Despite its long history, plague has not been an internationally significant disease since the mid-twentieth century, and it has attracted minimal modern critical attention. Strategies for treating plague are generally outdated and of limited effectiveness. However, plague remains endemic to a few developing nations, most prominently Madagascar. The outbreak of a major plague epidemic across several Madagascan urban areas in 2017 has sparked a wider discourse about the necessity of improving global preparedness for a potential future plague pandemic. Beyond updating treatment modalities, a key aspect of improving preparedness for such a pandemic involves a process of sophisticated review of historical public health responses to plague epidemics. As part of this process, this article outlines and compares public health responses to three separate epidemics from the early modern era onwards: Marseille in 1720–22, San Francisco in 1900–04 and Madagascar in 2017. Based on this process, it identifies three key themes common to successful responses: (1) clear, effective and minimally bureaucratic public health protocols; (2) an emphasis on combating plague denialism by gaining the trust and cooperation of the affected population; and (3) the long-term suppression of plague through the minimisation of contact between humans and infected small mammals.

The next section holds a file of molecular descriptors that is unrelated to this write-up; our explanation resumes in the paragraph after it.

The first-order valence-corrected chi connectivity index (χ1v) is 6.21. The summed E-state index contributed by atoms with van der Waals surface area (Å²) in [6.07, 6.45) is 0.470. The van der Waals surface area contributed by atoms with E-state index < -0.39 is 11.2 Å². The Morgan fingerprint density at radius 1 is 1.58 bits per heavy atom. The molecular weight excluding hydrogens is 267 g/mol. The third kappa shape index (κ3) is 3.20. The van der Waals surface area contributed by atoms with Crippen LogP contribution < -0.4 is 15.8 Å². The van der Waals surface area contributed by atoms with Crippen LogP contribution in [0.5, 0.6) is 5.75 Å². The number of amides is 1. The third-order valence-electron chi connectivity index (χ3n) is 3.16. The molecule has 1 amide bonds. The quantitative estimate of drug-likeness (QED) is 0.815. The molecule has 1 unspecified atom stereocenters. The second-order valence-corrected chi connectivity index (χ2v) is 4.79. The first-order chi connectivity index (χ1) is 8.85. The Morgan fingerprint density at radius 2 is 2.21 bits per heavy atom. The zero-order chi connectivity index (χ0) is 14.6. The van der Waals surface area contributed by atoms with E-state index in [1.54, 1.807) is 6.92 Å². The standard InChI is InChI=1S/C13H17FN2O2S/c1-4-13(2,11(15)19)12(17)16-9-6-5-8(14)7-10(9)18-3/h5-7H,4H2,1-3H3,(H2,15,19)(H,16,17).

This roundtable was convened on 5 July 2022 and built on five years of collaborative work in Cambodia and ongoing collaborations within the Centre de Reflexion sur l’Action et les Savoirs Humanitaires (CRASH) at Médecins Sans Frontières (MSF) between Bertrand Taithe, Mickaël le Paih and Fabrice Weissman. The central question raised in this discussion relates to two profoundly intermeshed issues for humanitarian practitioners and organisations: the use of history for humanitarian organisations, and the need for them to preserve and maintain archives.
This article explores some of the challenges, learnings, reflections and opportunities involved in collaborating with grassroots artist collectives in conflict-affected places in academic settings. Using as a case study the collaborative production of the animated short film ‘Colombia’s Broken Peace’, as part of a wider international research project, I reflect on our experiences in co-producing this piece by drawing out lessons that might be relevant for others interested in undertaking similar inter-disciplinary work. In doing so, I aim to re-frame notions of ‘impact’ and ‘capacity building’ in conflict research to a more complex picture of mutual learning and knowledge exchange.